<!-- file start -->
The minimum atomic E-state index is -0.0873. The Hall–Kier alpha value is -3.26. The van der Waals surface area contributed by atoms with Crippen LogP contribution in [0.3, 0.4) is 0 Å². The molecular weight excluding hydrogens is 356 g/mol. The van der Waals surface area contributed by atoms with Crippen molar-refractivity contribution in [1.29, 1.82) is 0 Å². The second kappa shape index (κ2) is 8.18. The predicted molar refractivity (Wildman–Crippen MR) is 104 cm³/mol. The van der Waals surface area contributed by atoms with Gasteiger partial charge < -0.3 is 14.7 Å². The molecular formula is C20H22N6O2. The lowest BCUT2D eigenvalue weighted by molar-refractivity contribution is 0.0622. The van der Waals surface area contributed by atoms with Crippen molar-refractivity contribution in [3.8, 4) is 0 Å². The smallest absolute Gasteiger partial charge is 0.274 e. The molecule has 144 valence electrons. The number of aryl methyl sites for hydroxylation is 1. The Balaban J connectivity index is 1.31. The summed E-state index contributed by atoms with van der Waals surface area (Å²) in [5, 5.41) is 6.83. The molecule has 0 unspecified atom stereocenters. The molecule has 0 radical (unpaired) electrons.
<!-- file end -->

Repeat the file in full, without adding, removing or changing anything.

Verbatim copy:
The minimum atomic E-state index is -0.0873. The Hall–Kier alpha value is -3.26. The van der Waals surface area contributed by atoms with Crippen LogP contribution in [0.3, 0.4) is 0 Å². The molecular weight excluding hydrogens is 356 g/mol. The van der Waals surface area contributed by atoms with Crippen molar-refractivity contribution in [1.29, 1.82) is 0 Å². The second kappa shape index (κ2) is 8.18. The predicted molar refractivity (Wildman–Crippen MR) is 104 cm³/mol. The van der Waals surface area contributed by atoms with Gasteiger partial charge < -0.3 is 14.7 Å². The molecular formula is C20H22N6O2. The lowest BCUT2D eigenvalue weighted by molar-refractivity contribution is 0.0622. The van der Waals surface area contributed by atoms with Crippen molar-refractivity contribution in [3.8, 4) is 0 Å². The smallest absolute Gasteiger partial charge is 0.274 e. The molecule has 144 valence electrons. The number of aryl methyl sites for hydroxylation is 1. The Balaban J connectivity index is 1.31. The summed E-state index contributed by atoms with van der Waals surface area (Å²) in [5, 5.41) is 6.83. The molecule has 0 unspecified atom stereocenters. The molecule has 0 radical (unpaired) electrons.